What does Psalms 16 mean?
Chapter Commentary:
David draws a strong contrast between those who honor God, versus those who dishonor God. The ones who acknowledge their need for the Lord, as David does, see God as their security. He is the ultimate source of good in their lives. This leads those who love God to love God's people. Godly people also resist associating themselves with idolatry and evil. Those who reject the one true God can expect an increasing pile of sorrows (Psalm 16:1–4).

In an Old Testament context, a "portion" was symbolic of what people today may call "fate," or "destiny," except it was not considered as random or impersonal as those modern words might suggest. All things were seen as subject to God's will; that which a person experienced in life was the "portion" assigned by God. Israel's tribes were each destined to inherit a certain part of the Promised Land, other than the Levites, whose "portion" was their priesthood under God. These inheritances were each a "portion" of Canaan. David celebrates that God's grace has resulted in his relationship with the Lord. This, along with God's influence over David's conscience, gives him confidence (Psalm 16:5–8).

Even in the face of death, David is willing to trust God and celebrate His goodness. As much as David trusts God to see him through earthly dangers, he knows his ultimate security is in eternity. David rejects the idea that he will be "abandoned" in death or merely allowed to rot away. This statement is referenced several times in the New Testament as evangelists refer to the resurrection of Jesus Christ (Acts 2:25–28; 13:35). Looking forward to eternity adds to the believer's courage and confidence in all things (Psalm 16:9–11).
Verse Context:
Psalm 16:1–4 rejoices in the Lord's protection. David asks God to keep him secure, and he tells the Lord he has nothing good apart from Him. David delights in the fellowship he enjoys with other believers. In contrast, he is determined not to associate with idolaters. David is certain that those who worship false gods will encounter an increasing number of sorrows.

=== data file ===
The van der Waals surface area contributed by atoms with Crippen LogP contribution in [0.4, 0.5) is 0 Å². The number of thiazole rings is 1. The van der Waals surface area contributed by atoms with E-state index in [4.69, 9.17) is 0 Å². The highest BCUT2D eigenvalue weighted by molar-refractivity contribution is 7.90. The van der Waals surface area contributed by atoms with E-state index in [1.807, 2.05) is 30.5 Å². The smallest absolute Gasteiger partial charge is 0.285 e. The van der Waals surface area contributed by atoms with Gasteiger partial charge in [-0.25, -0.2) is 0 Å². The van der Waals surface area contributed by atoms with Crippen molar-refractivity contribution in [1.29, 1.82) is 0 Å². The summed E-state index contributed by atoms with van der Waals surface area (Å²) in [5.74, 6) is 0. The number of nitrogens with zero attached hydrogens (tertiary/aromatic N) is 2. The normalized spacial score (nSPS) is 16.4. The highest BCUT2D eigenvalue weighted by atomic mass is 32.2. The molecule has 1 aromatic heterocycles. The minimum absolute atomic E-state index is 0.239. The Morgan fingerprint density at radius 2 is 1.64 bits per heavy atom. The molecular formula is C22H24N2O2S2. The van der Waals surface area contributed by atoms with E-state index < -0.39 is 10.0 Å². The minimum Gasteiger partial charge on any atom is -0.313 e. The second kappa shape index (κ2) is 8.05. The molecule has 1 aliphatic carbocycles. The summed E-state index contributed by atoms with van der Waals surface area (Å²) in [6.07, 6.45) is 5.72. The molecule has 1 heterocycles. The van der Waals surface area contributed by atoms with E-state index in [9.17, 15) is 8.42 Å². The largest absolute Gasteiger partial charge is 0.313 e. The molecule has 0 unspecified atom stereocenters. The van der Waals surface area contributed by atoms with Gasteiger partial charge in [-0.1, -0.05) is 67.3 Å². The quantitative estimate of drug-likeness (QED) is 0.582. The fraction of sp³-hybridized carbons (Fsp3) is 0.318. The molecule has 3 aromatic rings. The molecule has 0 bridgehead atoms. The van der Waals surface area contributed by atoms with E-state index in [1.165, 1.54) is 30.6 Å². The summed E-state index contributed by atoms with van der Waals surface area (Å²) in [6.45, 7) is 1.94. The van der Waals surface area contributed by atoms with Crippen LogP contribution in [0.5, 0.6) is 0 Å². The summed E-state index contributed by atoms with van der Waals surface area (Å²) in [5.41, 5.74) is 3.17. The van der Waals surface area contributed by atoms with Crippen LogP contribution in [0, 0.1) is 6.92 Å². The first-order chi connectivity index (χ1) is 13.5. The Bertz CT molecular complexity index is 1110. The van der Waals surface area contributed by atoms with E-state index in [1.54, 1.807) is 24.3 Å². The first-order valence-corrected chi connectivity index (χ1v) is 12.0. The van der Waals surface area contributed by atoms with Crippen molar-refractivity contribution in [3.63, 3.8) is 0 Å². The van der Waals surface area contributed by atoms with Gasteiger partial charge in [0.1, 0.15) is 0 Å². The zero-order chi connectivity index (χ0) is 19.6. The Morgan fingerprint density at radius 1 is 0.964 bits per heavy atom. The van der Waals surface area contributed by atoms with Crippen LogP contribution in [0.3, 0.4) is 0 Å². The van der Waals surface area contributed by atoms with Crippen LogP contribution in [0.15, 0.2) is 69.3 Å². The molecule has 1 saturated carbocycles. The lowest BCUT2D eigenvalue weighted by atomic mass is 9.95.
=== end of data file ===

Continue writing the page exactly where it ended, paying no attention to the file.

Psalm 16:5–8 expresses David's elation in God and gives reasons for it. This celebratory tone is set up by the prior passage, which established God as David's ultimate refuge and source of goodness. The verses in this section form the core of the psalm's joyful song. David rejoices in his relationship with the Lord, in his inheritance in Israel, and in the Lord's direction for his life.
Psalm 16:9–11 is the closing segment of David's praise. He expresses joy in believing that not even death will separate him from fellowship with the Lord. He will survive death and enjoy unending pleasure in the Lord's presence. Although these verses have application to David, they are also messianic; they foreshadow Jesus' resurrection from the grave.
Chapter Summary:
David asks the Lord for protection, trusting in God as a safe place from enemies and evil. He confesses that apart from the Lord he has nothing good. This psalm exudes David's joy, using words such as "delight," "pleasant," "glad," "rejoices," "joy," and "pleasures." David celebrates his relationship with God. Because the Lord is with him always, David feels secure, even in the face of death. This is because his eternal destiny is assured. His celebration foreshadows the Messiah, who would conquer death and experience resurrection.
Chapter Context:
This psalm belongs with those expressing David's confidence in the Lord. Despite opposition, David knew God was guiding and protecting him. The psalm exudes joy as David places his trust in the Lord. Perhaps David wrote these words after the Lord gave His covenant to David (2 Samuel 7:1–17) and guaranteed David would have an everlasting throne. A phrase in verse 10 is often cited in the New Testament when discussing the resurrection of Jesus Christ.
Book Summary:
The book of Psalms is composed of individual songs, hymns, or poems, each of which is a ''Psalm'' in and of itself. These works contain a wide variety of themes. Some Psalms focus on praising and worshipping God. Others cry out in anguish over the pain of life. Still other Psalms look forward to the coming of the Messiah. While some Psalms are related, each has its own historical and biblical context.
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